Diesel fumes can affect your brain, scientists say
LONDON (Reuters) - Inhaling diesel exhaust triggers a stress response in the brain that may have damaging long-term effects on brain function, Dutch researchers said on Tuesday.
Previous studies have found very small particles of soot, or nanoparticles, are able to travel from the nose and lodge in the brain. But this is the first time researchers have demonstrated a change in brain activity.
"We can only speculate what these effects may mean for the chronic exposure to air pollution encountered in busy cities where the levels of such soot particles can be very high," said lead researcher Paul Borm from Zuyd University.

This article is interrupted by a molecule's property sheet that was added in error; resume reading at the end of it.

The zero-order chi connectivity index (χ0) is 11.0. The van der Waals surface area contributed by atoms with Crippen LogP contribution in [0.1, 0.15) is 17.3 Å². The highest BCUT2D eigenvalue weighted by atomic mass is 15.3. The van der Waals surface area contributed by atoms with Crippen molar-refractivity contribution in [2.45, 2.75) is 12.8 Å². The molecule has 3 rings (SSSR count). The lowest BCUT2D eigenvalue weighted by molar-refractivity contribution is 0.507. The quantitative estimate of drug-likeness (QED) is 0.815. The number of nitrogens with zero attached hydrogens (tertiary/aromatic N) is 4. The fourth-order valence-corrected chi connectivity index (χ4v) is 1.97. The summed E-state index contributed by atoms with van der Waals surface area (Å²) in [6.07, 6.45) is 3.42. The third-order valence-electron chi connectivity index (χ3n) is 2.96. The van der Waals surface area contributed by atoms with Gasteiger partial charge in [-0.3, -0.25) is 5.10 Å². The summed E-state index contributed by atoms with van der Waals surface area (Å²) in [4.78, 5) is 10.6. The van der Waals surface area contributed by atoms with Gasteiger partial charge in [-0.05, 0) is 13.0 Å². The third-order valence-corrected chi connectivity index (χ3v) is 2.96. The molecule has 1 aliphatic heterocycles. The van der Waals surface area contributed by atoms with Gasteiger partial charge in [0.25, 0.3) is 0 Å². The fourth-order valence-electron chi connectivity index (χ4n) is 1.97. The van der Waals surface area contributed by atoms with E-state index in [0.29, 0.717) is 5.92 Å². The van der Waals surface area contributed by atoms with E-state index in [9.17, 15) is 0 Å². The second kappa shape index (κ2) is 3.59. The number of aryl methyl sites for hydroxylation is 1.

"It is conceivable that the long-term effects of exposure to traffic nanoparticles may interfere with normal brain function and information processing."
Borm and his team put 10 volunteers in a room filled with exhaust from a diesel engine for one hour and monitored their brain waves with an electroencephalograph (EEG). The level of fumes was similar to that found on a busy road or in a garage.
After about 30 minutes, brain wave patterns displayed a stress response, suggesting changes in information processing in the brain cortex.
Further research is needed to determine the clinical effect of this stress and whether it has any long-term impact on verbal and non-verbal intelligence or memory abilities.
Still, the result appears to be another black mark for nanoparticles found in traffic fumes, which have already been linked with increased rates of respiratory and cardiovascular disease.
The study was published in the journal Particle and Fibre Toxicology and is available online at http://www.particleandfibretoxicology.com/
(Reporting by Ben Hirschler; Editing by Jon Boyle)